UK students now have more debt than Americans
Thanks Nick Clegg
There are a lot of things that come to mind when thinking of college in America. Red cups, beer pong, paying hundreds of thousands of dollars for an education. The idea that American college is expensive is so ingrained into our psyche thanks to years of off-hand references to “college funds” layered into the last 20 years of American TV.
You see the parties and the movies and the big beautiful campuses, but sleep easy at night knowing that although you go to uni in a grim post-industrial wasteland, at least you’re not going to be in as much debt as our cousins across the pond.
But as it turns out, you’re wrong.
Research by the Sutton Trust found that since the tuition fees tripling, English students will graduate with an average debt of £44,000. Even before tuition fees go up again this year,More than the average American student, even more than Ivy League students who go to unis where it costs you over $60,000 a year to attend. Not only that, they also go to uni for a full year longer than us and still mange to graduate with just £23,000 in debt.
But how is this possible? £9k a year is nowhere near $60,000 and three is less than four, that’s just basic maths. Well even though on paper American colleges are charging huge sums for tuition, room and board, and everything else under the sun. Very few people actually pay full whack.
American unis offer far more scholarships, discounts and special prices if you attend a college in the state where you live.
Caroline, a recent alum of the University of Massachusetts, graduated with no debt whatsoever. Thanks to a scholarship, the $31,000 a year out of state tuition fee was completely wiped. Instead of having to find over $40,000 to cover tuition, room and board and food, she just paid for her accommodation.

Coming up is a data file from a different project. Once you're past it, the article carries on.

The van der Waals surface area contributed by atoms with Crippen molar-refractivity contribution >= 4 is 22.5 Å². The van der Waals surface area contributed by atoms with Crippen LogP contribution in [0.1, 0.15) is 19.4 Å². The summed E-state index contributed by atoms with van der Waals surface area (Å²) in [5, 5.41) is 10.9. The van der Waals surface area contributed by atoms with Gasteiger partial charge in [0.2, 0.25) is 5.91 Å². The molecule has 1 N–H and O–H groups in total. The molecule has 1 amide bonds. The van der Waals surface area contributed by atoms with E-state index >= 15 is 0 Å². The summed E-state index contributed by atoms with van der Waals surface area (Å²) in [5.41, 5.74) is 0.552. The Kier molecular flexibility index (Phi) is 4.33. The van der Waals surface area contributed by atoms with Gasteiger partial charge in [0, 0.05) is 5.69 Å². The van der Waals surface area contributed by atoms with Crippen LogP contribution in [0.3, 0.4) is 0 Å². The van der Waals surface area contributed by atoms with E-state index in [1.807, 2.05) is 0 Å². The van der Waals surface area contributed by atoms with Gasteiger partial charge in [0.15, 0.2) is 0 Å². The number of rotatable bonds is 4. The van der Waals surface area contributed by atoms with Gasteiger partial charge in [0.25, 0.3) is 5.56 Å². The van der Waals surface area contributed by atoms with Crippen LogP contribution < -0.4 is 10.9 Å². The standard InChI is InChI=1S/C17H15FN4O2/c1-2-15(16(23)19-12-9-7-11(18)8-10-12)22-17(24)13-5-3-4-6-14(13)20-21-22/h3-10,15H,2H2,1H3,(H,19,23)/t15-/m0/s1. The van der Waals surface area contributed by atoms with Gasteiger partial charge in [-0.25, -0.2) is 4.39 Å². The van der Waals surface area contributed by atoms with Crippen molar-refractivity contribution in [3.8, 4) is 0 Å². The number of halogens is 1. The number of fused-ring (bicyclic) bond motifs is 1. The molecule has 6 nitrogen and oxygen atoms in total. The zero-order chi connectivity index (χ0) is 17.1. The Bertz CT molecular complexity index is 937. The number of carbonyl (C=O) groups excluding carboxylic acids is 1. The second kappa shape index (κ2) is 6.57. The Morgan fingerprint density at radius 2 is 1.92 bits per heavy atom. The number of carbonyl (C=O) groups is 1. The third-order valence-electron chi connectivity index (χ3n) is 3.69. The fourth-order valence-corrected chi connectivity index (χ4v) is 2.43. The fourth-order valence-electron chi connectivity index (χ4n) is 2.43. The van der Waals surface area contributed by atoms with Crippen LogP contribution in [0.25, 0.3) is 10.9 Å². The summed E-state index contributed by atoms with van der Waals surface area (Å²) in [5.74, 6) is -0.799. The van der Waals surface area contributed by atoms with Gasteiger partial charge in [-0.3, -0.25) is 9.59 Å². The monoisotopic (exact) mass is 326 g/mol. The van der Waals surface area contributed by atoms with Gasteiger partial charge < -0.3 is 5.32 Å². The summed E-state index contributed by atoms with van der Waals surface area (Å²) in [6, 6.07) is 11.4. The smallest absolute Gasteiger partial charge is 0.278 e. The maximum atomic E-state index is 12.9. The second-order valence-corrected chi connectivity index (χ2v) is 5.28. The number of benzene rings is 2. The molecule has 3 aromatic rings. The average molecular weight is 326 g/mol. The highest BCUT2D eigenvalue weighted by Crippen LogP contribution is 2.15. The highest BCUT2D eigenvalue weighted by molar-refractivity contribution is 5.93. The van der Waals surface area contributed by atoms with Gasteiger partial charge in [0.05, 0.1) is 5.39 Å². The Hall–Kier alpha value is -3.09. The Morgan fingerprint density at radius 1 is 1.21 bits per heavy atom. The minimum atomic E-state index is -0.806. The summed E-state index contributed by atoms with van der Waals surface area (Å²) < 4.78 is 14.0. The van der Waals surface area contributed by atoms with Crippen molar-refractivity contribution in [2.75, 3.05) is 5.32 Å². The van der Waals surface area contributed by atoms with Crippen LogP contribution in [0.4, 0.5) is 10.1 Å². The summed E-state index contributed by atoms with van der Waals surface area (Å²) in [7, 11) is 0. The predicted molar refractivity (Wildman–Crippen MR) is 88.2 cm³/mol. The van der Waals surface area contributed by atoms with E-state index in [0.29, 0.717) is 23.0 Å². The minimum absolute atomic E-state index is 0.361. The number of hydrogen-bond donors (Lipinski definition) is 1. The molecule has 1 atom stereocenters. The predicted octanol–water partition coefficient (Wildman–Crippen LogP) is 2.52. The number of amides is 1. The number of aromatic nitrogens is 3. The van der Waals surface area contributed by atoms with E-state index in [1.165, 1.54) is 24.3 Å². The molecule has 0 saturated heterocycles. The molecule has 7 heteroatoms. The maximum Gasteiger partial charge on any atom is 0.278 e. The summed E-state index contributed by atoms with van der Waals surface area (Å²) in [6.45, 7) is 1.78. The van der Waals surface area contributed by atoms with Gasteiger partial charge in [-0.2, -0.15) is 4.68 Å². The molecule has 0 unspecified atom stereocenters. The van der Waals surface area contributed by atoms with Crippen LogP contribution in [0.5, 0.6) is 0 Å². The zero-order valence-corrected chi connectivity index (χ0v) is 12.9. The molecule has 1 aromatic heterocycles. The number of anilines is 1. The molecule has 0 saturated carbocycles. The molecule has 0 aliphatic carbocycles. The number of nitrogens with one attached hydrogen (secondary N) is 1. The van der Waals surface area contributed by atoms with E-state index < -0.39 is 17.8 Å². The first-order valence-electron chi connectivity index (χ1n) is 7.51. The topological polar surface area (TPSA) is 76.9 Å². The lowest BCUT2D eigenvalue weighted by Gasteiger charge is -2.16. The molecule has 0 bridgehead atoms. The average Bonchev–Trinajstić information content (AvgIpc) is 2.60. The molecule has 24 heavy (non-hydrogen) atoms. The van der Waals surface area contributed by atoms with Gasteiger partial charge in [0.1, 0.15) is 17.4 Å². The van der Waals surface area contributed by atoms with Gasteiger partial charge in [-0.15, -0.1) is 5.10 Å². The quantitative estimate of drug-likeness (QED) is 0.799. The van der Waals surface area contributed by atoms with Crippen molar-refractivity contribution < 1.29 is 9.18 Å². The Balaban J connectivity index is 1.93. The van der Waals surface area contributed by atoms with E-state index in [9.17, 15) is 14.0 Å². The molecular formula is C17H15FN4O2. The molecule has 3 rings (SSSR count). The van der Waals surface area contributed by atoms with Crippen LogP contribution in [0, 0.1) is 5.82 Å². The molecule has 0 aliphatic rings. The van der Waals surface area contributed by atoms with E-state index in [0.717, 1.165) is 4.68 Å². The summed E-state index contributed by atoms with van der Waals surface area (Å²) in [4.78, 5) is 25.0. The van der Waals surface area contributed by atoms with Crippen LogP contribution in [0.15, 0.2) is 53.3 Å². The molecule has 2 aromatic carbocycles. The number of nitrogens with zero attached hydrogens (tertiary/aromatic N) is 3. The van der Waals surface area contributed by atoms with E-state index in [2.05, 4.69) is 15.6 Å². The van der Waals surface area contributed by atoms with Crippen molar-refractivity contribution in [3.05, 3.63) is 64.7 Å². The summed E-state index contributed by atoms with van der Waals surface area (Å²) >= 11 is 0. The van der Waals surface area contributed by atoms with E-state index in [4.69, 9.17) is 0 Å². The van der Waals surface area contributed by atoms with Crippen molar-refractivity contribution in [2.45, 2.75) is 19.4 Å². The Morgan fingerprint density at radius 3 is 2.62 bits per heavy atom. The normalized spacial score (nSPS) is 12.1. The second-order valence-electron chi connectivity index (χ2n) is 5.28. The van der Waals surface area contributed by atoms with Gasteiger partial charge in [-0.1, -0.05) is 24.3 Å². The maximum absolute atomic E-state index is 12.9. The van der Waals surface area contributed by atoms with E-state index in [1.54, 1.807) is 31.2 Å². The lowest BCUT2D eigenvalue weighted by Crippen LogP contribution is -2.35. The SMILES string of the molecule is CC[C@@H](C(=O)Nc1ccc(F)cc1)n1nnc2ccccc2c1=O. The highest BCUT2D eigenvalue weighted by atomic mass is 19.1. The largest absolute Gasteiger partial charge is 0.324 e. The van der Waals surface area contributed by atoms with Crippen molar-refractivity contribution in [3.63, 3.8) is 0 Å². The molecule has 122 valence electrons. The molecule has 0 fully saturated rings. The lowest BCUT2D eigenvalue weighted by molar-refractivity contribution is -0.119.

She said: “It was an academic scholarship, I had to write essays to get it but I am also sure they would not have given it to me were I below a 3.8 GPA (average grade of an A-).”
And it’s not just public universities that can wipe tuition for the right people. Americans who go to private, for profit universities still have less debt than your average Brit. Thanks to the few that can fork out the hundreds of thousands needed for a degree, private universities can afford to subsidise athletes, those from disadvantaged backgrounds and anyone that meets whatever criteria they set. Meaning that in any given lecture hall in America, literally everyone could be paying a different amount to be there.
The only redeeming feature of all this is that once you have graduated, the current repayment plans are nowhere near as bad as in the US. Here, you start to pay only when you hit a salary of £21,000 and if you don’t pay it off in 30 years (most of us won’t) then it gets wiped.
In America, there is no minimum salary, there is no get-out clause after 30 years.
Karen, a recent graduate with around $28,000 of debt, will have to start paying back her loans in six months, no matter the circumstances. “Loans don’t get pardoned here and you have to pay them regardless of your financial situation. It’s so unfair, you can’t stop paying them even if you’re unemployed.
“If you don’t qualify for state or federal funding, you have to go private to banks and for-profit loans companies. They can charge whatever interest rates they want, and set whatever terms they decide.
“You have to find the money somehow.”